Finally, a near-infrared spectroscopy study has shown musical experience to be associated with greater bilateral frontal activity in musicians, compared with non-musicians, during divergent thinking (Gibson et al., 2009). However, more recently, Woodward and Sikes (2015) challenged the notion that musical training enhances creativity in general. They found that musicians scored significantly higher on general creativity assessments than non-musicians only when the tests involved the use of sound stimuli to elicit original responses. In contrast, no significant differences between the two groups when the general creativity assessments involved the use of words and imagery.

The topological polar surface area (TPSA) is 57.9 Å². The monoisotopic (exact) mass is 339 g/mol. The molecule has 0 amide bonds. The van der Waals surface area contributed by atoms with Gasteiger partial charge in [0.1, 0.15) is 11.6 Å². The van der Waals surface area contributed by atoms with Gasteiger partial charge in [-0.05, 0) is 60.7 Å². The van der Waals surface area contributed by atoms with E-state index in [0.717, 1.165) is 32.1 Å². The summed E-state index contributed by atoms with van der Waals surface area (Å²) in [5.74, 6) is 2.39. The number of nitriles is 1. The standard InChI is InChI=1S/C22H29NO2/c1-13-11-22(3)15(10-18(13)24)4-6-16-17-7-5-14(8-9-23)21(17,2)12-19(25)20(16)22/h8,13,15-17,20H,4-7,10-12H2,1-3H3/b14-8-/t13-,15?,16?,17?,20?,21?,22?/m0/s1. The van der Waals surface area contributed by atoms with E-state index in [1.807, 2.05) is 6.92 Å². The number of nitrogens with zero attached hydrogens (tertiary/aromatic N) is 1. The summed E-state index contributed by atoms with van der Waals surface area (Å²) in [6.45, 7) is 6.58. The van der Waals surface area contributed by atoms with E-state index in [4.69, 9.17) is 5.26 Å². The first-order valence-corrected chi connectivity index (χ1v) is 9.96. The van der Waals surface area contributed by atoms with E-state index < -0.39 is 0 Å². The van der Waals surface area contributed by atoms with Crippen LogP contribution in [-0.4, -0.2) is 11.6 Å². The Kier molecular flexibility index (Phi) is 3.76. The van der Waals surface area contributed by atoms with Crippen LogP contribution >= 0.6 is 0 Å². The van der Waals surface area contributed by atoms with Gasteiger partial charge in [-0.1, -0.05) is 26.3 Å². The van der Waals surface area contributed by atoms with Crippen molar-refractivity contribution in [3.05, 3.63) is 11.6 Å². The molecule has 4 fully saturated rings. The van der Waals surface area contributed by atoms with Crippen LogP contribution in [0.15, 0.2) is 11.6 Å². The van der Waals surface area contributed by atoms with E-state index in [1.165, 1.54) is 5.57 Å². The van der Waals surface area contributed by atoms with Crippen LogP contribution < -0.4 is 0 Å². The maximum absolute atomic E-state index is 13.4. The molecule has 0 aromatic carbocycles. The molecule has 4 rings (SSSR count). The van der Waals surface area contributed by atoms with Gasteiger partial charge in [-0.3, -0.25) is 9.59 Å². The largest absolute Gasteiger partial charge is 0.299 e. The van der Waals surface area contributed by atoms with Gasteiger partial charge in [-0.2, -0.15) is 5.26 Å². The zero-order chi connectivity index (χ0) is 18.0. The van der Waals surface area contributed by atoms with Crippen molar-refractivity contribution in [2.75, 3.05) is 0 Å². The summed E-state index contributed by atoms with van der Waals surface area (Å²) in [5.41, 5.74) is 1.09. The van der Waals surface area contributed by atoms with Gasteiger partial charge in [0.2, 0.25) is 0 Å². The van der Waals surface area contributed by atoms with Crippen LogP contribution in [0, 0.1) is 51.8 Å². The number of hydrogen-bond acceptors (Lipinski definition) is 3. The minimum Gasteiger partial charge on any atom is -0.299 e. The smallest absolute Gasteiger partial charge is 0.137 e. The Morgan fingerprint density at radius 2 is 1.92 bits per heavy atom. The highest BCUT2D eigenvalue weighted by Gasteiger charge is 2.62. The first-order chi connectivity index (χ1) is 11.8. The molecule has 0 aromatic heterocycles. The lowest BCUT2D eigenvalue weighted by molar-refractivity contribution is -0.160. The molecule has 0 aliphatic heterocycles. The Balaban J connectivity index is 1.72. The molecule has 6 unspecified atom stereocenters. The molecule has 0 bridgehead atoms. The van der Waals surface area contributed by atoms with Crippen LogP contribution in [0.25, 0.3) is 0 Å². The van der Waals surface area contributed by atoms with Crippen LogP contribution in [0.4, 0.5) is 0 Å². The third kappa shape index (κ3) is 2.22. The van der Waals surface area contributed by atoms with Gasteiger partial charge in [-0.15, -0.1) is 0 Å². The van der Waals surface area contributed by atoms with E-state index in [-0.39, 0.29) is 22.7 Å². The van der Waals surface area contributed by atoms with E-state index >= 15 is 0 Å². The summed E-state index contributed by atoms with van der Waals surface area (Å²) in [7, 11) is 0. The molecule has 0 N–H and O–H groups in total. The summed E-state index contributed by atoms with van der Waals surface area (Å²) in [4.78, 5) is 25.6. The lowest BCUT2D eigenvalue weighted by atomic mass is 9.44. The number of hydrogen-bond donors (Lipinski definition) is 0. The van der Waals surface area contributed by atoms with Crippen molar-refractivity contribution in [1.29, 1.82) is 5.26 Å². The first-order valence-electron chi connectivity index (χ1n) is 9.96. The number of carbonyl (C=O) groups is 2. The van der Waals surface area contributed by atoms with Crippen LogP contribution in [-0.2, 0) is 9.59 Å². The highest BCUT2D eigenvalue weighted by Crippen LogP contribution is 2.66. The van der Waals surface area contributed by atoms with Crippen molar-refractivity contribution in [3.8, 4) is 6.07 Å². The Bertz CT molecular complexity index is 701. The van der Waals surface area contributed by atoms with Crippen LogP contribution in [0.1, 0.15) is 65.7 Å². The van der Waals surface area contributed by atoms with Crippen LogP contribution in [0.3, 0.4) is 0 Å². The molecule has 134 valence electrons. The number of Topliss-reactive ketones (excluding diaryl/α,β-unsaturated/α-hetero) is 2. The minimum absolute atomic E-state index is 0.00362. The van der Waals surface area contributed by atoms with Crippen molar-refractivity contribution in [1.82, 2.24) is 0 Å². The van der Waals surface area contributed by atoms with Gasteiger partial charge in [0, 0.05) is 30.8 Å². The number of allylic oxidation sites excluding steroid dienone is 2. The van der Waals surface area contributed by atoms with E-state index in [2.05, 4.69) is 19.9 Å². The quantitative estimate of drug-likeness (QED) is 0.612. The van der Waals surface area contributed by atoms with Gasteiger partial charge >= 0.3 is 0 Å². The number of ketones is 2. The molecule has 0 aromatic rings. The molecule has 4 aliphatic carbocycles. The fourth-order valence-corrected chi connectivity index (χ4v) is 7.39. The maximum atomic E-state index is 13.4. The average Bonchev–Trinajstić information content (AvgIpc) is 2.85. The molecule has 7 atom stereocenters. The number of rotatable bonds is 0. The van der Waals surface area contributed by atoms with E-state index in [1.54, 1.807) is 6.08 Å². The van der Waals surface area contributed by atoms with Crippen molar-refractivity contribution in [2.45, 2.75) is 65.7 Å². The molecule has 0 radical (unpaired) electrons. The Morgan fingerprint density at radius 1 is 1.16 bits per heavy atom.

All in all, our review points to an association of musical training and enhanced cognitive performance spanning from executive functions to creativity. That is, even if in some cases the benefits were restricted to the auditory domain, the available studies suggest that musical experience is linked to benefits in unpracticed tasks and cognitive functions unrelated (or at least not obviously related) to musical abilities. However, it is important to note that the causal relation between the observed benefits and musical experience may not be straightforward, although the results of the reviewed longitudinal studies are encouraging. Furthermore, as pointed out by Schubert and Strobach (2012), in training studies in general, expectation effects may contribute to a possible confound in interpreting the results because the knowledge of a study’s hypothesis may change subjects’ behavior in the study. Second, it would be advisable to employ large test batteries which enable the interpretation of the results in terms of level of cognitive processes and not individual tasks (Green et al., 2014). Additionally, the selection of the proper control group is a relevant issue in musical training. Indeed, active control groups are required given that simple test–retest or passive control group do not rule out potential confounds that do not permit a meaningful interpretation of the results. As pointed out by Schellenberg (2005), ideally, the active control should be another activity from the arts, such as drama training. The good thing of such an active control is that it is typically adaptive by nature (i.e., theater lessons tend to increase in difficulty according to the progression of the acting course). Moreover, it is not to exclude that personality (Corrigall et al., 2013) and preexisting neuro-developmental factors may play a mediating role. For instance, individuals with a genetic predisposition that favors executive control functions might be drawn to music more strongly, so that what looks like an effect of practice might actually represent a kind of self-selection. Addressing this issue will require (more) longitudinal studies (Bergman Nutley et al., 2014; Roden et al., 2014). Finally, similarly to other fields of cognitive training (Colzato et al., 2014), it may be interesting to consider individual differences more systematically. Indeed, if musical training really affects neuroplasticity, it makes sense to assume that the effect of music on performance depends on the pre-experimental performance level of the individual—be it in terms of compensation (so that worse performers benefit more) or predisposition (so that some are more sensitive to music interventions).